I am sitting in my Geography classroom, and we are being taught by a little Chinese man. For some reason, I have a laptop computer on my desk, and I can play Fifa 2000 on it. Life is good.
I am the presenter of Newsnight, Jeremy Vine. For some unknown reason, I must pilot an aeroplane from London Heathrow, to New York. Things do not go well. On the first flight, I have to abort my take off, because I have started too far up the runway. The second flight is similarly fated, although, instead of a 747 Jumbo Jet, I have been given a long line of shopping trolleys to pilot. The third flight is quite disasterous. Moments before I open the throttles, in order to move down the runway, a light aircraft lands on the crossing runway. It appears to be struggling, and there is metal flying everywhere. In a fit of emotion, I decide to take off anyway, and I open the throttles. I then decide that I cannot do it, so I throw on the brakes, and jump out the cockpit window, clutching what looks like a human heart. The aeroplane continues down the runway, finally coming to a stop on a wooden pier, which crashes down into the shallow water below. I vow never to go back into the cockpit again. Weeks later, I am presenting Newsnight with my colleague, Jeremy Paxman, from the ironic location of an airport departure lounge. Kirsty Wark appears, and tells me to go out onto the apron and try again with the plane. I stumble down a long ramp, and am outside in the pitch darkness. I cannot see the plane, but I can hear my co-pilot calling me from my right. I stumble across the tarmac, trying to reach the plane, and eventually discover that it is a 747/shopping-trolley hybrid. I climb into the cockpit, whilst my co-pilot checks that there are the correct number of shopping trolleys in front of us, in order that we can take off. She finds them to be correct, but then tells me that we do not have the correct flight maps and radio frequencies. We take off regardless, and end up in Strasbourg, France, rather than New York.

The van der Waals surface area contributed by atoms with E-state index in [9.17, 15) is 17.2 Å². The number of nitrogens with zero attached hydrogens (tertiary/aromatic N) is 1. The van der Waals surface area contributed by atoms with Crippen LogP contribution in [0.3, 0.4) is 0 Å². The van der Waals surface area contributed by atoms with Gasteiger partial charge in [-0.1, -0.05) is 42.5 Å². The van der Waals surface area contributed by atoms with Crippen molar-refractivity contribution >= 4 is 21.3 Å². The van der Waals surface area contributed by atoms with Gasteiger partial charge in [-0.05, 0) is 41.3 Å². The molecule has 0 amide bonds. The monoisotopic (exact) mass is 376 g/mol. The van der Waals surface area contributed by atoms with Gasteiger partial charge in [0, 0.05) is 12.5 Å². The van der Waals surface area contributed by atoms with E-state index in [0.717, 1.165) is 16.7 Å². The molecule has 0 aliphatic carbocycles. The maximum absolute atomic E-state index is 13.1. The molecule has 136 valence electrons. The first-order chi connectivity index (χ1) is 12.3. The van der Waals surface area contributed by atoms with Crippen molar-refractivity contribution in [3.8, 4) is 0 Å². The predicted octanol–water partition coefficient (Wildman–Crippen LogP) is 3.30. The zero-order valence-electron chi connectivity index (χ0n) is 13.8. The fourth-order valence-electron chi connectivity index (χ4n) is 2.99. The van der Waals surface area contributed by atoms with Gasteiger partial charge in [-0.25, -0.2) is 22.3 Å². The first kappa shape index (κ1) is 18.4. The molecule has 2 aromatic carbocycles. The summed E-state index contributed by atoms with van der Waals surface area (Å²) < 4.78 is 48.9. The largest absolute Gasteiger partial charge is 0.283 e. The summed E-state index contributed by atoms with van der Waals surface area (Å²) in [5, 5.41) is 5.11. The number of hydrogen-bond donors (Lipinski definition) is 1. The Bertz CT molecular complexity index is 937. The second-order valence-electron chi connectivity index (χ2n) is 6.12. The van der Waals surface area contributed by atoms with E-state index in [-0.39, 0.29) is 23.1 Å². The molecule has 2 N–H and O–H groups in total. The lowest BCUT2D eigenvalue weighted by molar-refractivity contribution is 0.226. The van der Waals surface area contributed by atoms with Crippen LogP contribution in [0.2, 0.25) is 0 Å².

I am sitting in the school assembly hall, watching this year's school show/talent show. Rather than performing a well-worn Broadway musical, or inviting individual acts, a cast of thousands instead acts out the James Bond film, The Spy Who Loved Me. It is an impressive performance, with excellent costumes and special effects. It is so well acted that it runs on past the end of lunchtime, whereupon the school technician - director, choreographer and producer - comes out and thanks us for coming, and his cast for being so good.
I arrive in the city of Munich, for a short break. We leave our hotel, and go in search of an U-Bahn station. We are having trouble in finding said transport interchange, so I ask a little, old German man to point out a station on the map. He does, we thank him, and he keeps the map in his coat pocket.